Evidence Of A Stolen Election


As coincidence would have it, Mark
Crispin Miller`s new book, "Fooled
Again
"
(Basic Books), documenting the Republican
theft of the 2004 presidential election, arrived in the
same mail delivery with the Jan. 12 edition of the
Defuniak Springs Herald,
the locally owned weekly
newspaper in a Florida panhandle county seat.

The Florida panhandle is
thoroughgoing Republican. Even Democrats run as
Republicans. Nevertheless, the newspaper`s editor, Ron
Kelley, believes that American political life is
measured by something larger than party affiliation. In
his editorial, "The Shepherds and the Sheep,"
Kelley reports that two Florida counties have banned any
further use of Diebold voting machines after witnessing
a professional demonstration that the machines, contrary
to Diebold`s claim, are easily hacked to record votes
differently from the way in which they are cast by
voters.

The pre-election statement by
Diebold`s CEO
that he would
work to deliver the election to Bush
was apparently
no idle boast. In five states where the new
"foolproof"
electronic voting machines were used,
the vote tallies differed substantially from the exit
polls. Such a disparity is unusual. The chances of exit
polls in five states being wrong are no more than one in
a million.

Miller describes considerably more
election fraud than voting machines programmed to count
a proportion of Kerry votes as Bush votes. Voters were
disenfranchised in a number of ways. Miller reports
incidences of intimidation of, and reduced voting
opportunities for, poorer voters who tend to vote
Democrat.

Some of Miller`s evidence is
circumstantial. However, he documents widespread
Republican dirty tricks and foul play. The media`s
indifference to a stolen election burns Miller as much
as the stolen election itself.

Miller is not alone in his
concerns. The nonpartisan U.S. Government Accountability
Office (GAO), in response to a congressional request,
investigated a number of complaints regarding the
electronic voting machines.

Here are

some of the problems
noted in the GAO`s September
2005 report: [PDF,
107 pp]

  • Some voting machines did not
    encrypt cast ballots or system audit logs, and it
    was possible to alter both without being detected.

  • It was possible to alter the
    machines so that a ballot cast for one candidate
    would be recorded for another.

  • Vendors installed uncertified
    versions of voting system software at the local
    level.

  • Access was easily compromised
    and did not require a widespread conspiracy. A small
    handful of people is sufficient to steal an
    election.

Curiously, the media have shown no
interest in the GAO report. In my opinion, a free press
has proven to be inconsistent with the recently
permitted highly concentrated corporate ownership of the
U.S. media.

The electronic voting machines
leave virtually no paper trail, and their use involves
private, potentially partisan corporations tabulating
the votes with proprietary software that is not
transparent.

A number of counties in various
states have decided to return to paper ballots that can
be verified and recounted. But now that Republicans have
learned that they can use the electronic machines to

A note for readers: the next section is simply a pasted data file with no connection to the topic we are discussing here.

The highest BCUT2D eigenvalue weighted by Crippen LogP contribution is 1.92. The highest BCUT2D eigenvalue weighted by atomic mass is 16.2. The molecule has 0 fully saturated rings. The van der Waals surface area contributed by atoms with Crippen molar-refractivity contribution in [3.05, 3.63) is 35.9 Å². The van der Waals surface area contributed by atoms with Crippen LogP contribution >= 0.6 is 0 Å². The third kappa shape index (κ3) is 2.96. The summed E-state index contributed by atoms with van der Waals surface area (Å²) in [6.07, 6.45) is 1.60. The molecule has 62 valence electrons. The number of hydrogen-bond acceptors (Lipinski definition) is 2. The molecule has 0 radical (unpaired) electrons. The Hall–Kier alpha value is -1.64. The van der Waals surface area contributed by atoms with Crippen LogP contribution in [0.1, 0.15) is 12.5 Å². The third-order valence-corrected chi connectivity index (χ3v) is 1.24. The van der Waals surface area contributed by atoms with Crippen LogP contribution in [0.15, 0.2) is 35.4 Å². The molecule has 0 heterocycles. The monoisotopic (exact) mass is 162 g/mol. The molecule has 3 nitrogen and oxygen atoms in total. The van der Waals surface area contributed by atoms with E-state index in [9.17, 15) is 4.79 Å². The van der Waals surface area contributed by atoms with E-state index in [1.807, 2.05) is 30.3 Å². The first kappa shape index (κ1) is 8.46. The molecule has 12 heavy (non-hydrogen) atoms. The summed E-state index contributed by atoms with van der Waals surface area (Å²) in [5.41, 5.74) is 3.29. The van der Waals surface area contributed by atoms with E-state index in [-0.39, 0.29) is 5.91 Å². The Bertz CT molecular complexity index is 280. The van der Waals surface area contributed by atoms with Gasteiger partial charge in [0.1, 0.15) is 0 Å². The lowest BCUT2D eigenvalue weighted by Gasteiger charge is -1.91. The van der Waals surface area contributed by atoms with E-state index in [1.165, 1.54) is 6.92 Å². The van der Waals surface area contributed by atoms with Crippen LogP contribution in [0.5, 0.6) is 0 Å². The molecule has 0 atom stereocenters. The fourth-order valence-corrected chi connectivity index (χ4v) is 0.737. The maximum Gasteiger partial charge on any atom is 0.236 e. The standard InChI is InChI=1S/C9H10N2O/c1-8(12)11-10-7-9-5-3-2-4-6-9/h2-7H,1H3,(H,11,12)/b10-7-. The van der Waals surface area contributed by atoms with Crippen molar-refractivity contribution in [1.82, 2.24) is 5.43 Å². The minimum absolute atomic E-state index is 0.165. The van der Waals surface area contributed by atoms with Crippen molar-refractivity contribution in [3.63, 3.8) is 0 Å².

control election outcomes, the disenfranchisement of
Democrats is likely to be a permanent feature of
American "democracy."

Other reports claim that the
undersampling by pollsters of Democratic voters creates
a percentage bias that exaggerates the number of
Republican voters by as much as 5 percent, thus
providing cover for vote fraud. If hard-to-reach
Democratic voters, such as the working poor, are less
likely to answer telephones, polls can create the
illusion that there are more Republican voters than in
fact exist.

If the electronic voting machines
are then rigged to shift 5 percent or 6 percent of the
vote to the Republican candidate, the result is not at
odds with the expected result and can be used as
"evidence"
to counter the divergence between exit
polls and vote tally.

The outcome of the 2004
presidential election has

always struck me as strange
. Although Kerry was a
poor candidate and evaded the issue most on the public`s
mind, by November 2004 a majority of Americans were
aware that Bush had led the country into a gratuitous
war on the basis either of incompetence or deception.

By November 2004, it was completely
clear that Saddam Hussein had no weapons of mass
destruction and that Bush had rushed to war. People were
concerned by the changing rationales that Bush was
offering for going to war. Moreover, the needless war
was going badly, and the results bore no relationship to
the rosy scenario painted at the time of the invasion.
It seems contrary to American common sense for voters to
have re-elected a president who had failed in such a
dramatic way.

Miller directs our attention to
Bush`s high-handed treatment of dissenters. If
electronic voting machines programmed by private
Republican firms remain in our future, dissent will
become pointless unless it boils over into revolution.
Power-mad Republicans need to consider the result when
democracy loses its legitimacy and only the rich have
anything to lose.  

COPYRIGHT

CREATORS SYNDICATE, INC.

Paul Craig Roberts is the author with Lawrence M.
Stratton of


The Tyranny of Good Intentions : How Prosecutors and
Bureaucrats Are Trampling the Constitution in the Name
of Justice
.

Click


here

for Peter Brimelow`s

Forbes Magazine interview with Roberts about the
recent epidemic of prosecutorial misconduct.